## Calculus: Early Transcendentals 8th Edition

$\frac{e^2}{e+1}$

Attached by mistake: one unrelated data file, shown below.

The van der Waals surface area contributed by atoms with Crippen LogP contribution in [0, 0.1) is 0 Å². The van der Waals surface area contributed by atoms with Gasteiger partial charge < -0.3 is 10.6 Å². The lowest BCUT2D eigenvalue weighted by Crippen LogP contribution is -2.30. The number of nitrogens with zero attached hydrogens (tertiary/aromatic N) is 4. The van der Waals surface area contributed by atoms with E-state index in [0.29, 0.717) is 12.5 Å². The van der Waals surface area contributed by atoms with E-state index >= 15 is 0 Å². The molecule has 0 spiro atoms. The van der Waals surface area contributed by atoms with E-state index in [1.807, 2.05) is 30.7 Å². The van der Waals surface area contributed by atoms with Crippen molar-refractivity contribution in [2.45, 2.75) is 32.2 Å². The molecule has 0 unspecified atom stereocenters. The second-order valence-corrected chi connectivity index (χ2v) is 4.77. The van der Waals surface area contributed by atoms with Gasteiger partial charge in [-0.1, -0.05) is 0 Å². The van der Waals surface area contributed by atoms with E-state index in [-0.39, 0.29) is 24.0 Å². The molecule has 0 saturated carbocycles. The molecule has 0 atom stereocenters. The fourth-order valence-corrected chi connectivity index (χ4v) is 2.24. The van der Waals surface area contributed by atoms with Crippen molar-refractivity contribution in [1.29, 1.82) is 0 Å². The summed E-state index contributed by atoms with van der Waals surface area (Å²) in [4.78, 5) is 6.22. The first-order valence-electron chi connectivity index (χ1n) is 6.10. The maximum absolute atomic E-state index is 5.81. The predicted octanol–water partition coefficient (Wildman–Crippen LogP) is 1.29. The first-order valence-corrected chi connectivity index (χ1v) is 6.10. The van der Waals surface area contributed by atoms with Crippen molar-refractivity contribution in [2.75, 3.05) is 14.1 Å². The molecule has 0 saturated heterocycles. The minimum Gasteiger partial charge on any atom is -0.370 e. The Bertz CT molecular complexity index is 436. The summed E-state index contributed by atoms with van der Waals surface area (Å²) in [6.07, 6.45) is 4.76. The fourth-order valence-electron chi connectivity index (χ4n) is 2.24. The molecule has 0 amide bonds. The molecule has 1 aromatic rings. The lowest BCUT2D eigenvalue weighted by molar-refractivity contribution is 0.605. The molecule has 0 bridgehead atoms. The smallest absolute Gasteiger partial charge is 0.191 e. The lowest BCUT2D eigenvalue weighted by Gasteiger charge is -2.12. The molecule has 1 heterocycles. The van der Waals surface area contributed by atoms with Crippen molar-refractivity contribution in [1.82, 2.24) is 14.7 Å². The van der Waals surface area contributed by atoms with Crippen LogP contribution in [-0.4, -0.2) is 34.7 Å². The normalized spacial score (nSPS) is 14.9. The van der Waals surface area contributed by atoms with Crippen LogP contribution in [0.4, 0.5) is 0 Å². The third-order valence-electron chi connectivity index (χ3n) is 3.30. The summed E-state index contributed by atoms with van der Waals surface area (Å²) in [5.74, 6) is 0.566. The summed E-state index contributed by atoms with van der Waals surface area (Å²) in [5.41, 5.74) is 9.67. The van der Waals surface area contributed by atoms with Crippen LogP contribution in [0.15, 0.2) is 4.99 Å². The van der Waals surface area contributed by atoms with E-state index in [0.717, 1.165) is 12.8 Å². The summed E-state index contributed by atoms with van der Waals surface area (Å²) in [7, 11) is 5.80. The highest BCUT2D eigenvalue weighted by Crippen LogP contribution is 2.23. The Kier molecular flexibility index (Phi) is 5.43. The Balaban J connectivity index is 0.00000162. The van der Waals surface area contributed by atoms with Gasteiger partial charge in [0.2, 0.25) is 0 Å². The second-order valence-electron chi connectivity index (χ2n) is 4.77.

$\int^1_0 (x^e + e^x)dx$ The first step is to separate into 2 definite integrals: $= \int^1_0 x^e dx + \int^1_0 e^x dx$ Solve both definite integrals: $= (\frac{x^{e+1}}{e+1})|^1_0 + (e^x)|^1_0$ Plug in the limits of integration: $= [\frac{(1)^{e+1}}{e+1} - \frac{(0)^{e+1}}{e+1}] + [e^1 - e^0]$ Simplify until final answer is reached (remember that $1^{e+1} = 1$): $= [\frac{1}{e+1}- 0] + [e - 1]$ $= \frac{1}{e+1} + e - 1$ $= \frac{1}{e+1} + \frac{e^2 + e}{e+1} - \frac{e+1}{e+1}$ $= \frac{e^2}{e+1}$